“I’m hanging out with my friends tonight,” he says to me in the car as I pick him up from his umpiring job later on. I glance at the dashboard clock. It’s after 8:00 in the evening.

“Um, you are, are you?” This doesn’t bode well for me. Not one of his friends live in walking distance. In fact, his circle of friends literally extends the entire width of our township. It takes a good hour to collect or drop off the entire lot of them anywhere.

Not that that stops them from actually walking here there and everywhere once they’re together. In fact, once when he was at one friend’s house (who lives 3 miles away), they walked as far as the McDonald’s that is a half a mile from our house—and then turned back to walk to the friend’s house to ask me to come pick him up!

“Yeah, we’re gonna go to the fair,” he tells me.

I groan. The fair is on the other side of the world. Or at least, the other side of the township.

“How are you getting there?” I ask with a sinking feeling that I already know the answer to this question. This is the fourth night he’s been to the fair—I’m pretty sure this is going to go down a lot like the other nights.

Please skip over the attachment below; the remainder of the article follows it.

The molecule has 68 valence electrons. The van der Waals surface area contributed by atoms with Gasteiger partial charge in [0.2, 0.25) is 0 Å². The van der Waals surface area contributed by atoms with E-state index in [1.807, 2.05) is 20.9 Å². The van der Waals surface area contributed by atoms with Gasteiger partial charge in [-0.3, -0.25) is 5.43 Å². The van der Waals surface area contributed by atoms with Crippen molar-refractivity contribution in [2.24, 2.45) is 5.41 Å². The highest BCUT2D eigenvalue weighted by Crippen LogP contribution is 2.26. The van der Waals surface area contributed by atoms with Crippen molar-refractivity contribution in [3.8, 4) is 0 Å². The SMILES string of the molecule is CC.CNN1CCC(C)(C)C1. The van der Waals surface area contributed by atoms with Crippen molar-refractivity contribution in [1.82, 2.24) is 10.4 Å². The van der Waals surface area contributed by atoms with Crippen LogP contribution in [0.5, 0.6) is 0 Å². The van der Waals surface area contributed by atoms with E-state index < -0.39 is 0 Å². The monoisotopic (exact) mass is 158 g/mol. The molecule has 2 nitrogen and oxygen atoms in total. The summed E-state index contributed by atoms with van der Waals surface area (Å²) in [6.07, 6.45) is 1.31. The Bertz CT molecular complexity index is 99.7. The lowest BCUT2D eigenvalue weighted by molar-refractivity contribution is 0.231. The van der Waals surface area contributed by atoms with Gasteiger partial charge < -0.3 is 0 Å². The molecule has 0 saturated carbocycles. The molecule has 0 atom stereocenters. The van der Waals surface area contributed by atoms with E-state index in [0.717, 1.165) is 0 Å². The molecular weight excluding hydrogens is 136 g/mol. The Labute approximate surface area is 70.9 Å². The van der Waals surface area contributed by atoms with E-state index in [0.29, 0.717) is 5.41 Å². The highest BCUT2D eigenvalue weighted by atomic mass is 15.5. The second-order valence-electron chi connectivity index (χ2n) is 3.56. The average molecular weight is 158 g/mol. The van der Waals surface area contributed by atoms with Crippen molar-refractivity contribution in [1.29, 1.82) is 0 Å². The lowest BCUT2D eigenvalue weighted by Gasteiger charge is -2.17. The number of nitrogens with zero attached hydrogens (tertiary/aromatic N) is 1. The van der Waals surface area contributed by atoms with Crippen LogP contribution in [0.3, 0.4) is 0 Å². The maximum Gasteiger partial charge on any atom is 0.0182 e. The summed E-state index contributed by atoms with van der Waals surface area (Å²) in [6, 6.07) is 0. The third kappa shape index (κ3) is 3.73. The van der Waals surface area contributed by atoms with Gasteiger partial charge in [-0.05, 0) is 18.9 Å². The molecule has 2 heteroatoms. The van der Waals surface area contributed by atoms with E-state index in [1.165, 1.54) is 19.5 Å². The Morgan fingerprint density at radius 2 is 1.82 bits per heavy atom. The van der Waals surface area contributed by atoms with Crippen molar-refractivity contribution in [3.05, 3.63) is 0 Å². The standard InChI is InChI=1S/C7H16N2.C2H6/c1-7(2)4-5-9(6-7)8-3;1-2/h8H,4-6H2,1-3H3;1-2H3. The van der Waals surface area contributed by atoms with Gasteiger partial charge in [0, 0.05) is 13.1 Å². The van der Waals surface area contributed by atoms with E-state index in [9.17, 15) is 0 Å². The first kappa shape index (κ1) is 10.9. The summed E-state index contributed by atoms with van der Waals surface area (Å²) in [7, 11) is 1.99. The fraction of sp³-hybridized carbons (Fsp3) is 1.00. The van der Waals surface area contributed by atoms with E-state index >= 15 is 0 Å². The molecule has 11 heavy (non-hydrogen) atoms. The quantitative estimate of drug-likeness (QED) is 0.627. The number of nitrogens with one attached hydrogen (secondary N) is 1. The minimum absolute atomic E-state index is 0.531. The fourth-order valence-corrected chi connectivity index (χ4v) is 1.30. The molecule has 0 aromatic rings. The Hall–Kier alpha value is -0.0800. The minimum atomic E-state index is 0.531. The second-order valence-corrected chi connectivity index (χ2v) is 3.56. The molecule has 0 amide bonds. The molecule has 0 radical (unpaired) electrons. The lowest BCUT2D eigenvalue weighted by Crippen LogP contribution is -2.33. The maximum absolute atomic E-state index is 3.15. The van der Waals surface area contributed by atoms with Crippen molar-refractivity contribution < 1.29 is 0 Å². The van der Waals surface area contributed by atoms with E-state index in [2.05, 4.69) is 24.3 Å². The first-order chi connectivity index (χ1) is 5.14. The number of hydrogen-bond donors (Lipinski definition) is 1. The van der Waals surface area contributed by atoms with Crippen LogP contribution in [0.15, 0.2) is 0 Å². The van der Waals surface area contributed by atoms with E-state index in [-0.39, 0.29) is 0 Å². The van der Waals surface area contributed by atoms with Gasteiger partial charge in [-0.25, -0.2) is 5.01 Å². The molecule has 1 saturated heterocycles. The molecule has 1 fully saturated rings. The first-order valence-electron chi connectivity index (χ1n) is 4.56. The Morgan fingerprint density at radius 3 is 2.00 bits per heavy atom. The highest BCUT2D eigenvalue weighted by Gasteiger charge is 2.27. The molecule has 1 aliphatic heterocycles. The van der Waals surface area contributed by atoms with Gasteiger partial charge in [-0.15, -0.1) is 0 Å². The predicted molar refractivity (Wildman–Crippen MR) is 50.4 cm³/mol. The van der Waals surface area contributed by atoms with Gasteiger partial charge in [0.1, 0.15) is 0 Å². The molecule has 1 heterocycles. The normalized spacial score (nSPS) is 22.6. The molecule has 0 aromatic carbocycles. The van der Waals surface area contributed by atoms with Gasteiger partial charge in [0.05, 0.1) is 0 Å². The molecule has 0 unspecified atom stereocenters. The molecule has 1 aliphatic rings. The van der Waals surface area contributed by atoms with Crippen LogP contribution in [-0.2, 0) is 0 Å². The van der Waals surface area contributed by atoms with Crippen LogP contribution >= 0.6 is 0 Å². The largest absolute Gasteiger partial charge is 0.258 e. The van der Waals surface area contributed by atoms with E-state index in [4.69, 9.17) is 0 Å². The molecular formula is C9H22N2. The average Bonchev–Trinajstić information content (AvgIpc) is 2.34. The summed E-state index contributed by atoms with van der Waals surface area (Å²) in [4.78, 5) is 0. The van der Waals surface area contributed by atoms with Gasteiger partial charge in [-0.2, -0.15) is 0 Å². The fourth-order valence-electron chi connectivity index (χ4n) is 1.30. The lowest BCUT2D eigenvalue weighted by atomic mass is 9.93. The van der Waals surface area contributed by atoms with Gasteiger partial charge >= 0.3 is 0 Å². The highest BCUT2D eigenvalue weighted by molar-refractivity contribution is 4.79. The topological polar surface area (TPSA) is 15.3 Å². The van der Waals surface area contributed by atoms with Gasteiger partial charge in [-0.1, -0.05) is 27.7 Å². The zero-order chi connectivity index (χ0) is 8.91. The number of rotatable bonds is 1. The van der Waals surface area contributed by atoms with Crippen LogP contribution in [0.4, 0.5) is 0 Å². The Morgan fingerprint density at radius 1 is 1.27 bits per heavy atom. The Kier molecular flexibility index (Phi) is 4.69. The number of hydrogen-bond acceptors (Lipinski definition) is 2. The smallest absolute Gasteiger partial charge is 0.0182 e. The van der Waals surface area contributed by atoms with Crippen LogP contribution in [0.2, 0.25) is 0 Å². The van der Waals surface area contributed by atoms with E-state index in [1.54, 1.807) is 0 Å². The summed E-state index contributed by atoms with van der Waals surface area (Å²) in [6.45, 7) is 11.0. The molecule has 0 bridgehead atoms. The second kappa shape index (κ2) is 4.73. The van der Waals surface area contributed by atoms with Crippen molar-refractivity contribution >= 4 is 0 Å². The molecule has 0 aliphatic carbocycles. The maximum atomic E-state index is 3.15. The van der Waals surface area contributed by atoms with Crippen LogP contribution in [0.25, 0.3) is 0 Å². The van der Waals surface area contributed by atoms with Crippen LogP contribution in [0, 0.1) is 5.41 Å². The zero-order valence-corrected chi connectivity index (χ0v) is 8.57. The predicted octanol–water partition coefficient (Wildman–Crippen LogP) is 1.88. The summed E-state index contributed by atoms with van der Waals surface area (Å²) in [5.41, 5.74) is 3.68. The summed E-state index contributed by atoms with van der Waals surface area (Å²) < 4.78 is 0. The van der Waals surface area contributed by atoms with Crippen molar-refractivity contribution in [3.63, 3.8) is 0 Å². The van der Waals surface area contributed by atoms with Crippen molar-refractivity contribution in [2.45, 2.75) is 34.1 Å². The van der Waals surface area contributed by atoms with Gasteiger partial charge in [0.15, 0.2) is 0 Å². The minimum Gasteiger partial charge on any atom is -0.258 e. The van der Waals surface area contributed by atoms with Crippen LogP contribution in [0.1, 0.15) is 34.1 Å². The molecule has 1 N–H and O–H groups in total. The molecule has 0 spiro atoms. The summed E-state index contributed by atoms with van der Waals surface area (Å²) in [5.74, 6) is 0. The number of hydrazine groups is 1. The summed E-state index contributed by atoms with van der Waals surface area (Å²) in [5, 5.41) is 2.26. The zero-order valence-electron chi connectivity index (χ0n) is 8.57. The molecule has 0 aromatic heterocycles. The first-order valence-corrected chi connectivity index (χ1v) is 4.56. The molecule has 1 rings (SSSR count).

“Can you take us?”

I sigh. I have no desire to play chauffeur tonight. I’m tired and cranky and there’s a glass of sangria in the fridge screaming out my name. A glass that I will have to neglect if I’m the uber of the evening. I’ve juggled multiple schedules to get him everywhere he needs to go several times this week already.

I’m going to follow Nancy Reagan’s advice and just say no, I decide. After all, who’s the parent?

“Nope,” I tell him with conviction that I don’t feel at all. I really have no reason to refuse to let him go other than the fact that I am feeling lazy and I would like to have an adult beverage. So yeah, worst bad mommy ever.

“What?!?!” he is appalled at my selfishness.

“No,” I repeat.

He then proceeds to confirm the fact that I am the worst mom ever by telling me so. I then tell him that he’s grounded and he can kiss my butt if he thinks I’m ever going to take him anywhere again. There are tears and threats and pissed off faces when we pull into the driveway.

“What’s his problem?” my twelve year old asks as her brother storms past her to throw himself down on his bed, face in his disgusting-probably-hasn’t-been-washed-since-I-stopped-doing-his-laundry-two-years-ago pillow.

This is her signature sulking method and she wants to know if he’s justified in ripping off her practically trademarked move.

I explain to her that he expects me to be his servant and shuttle him all over God’s creation at the drop of the hat. I mutter that I am counting down the days till his seventeenth birthday (367…) 

My daughter shrugs as she watches me angrily pour my drink and then says, “Why don’t you just get him an Uber?”

I stare at her for a second, considering her suggestion. She may actually be on to something. His birthday is coming up…does Uber have gift cards?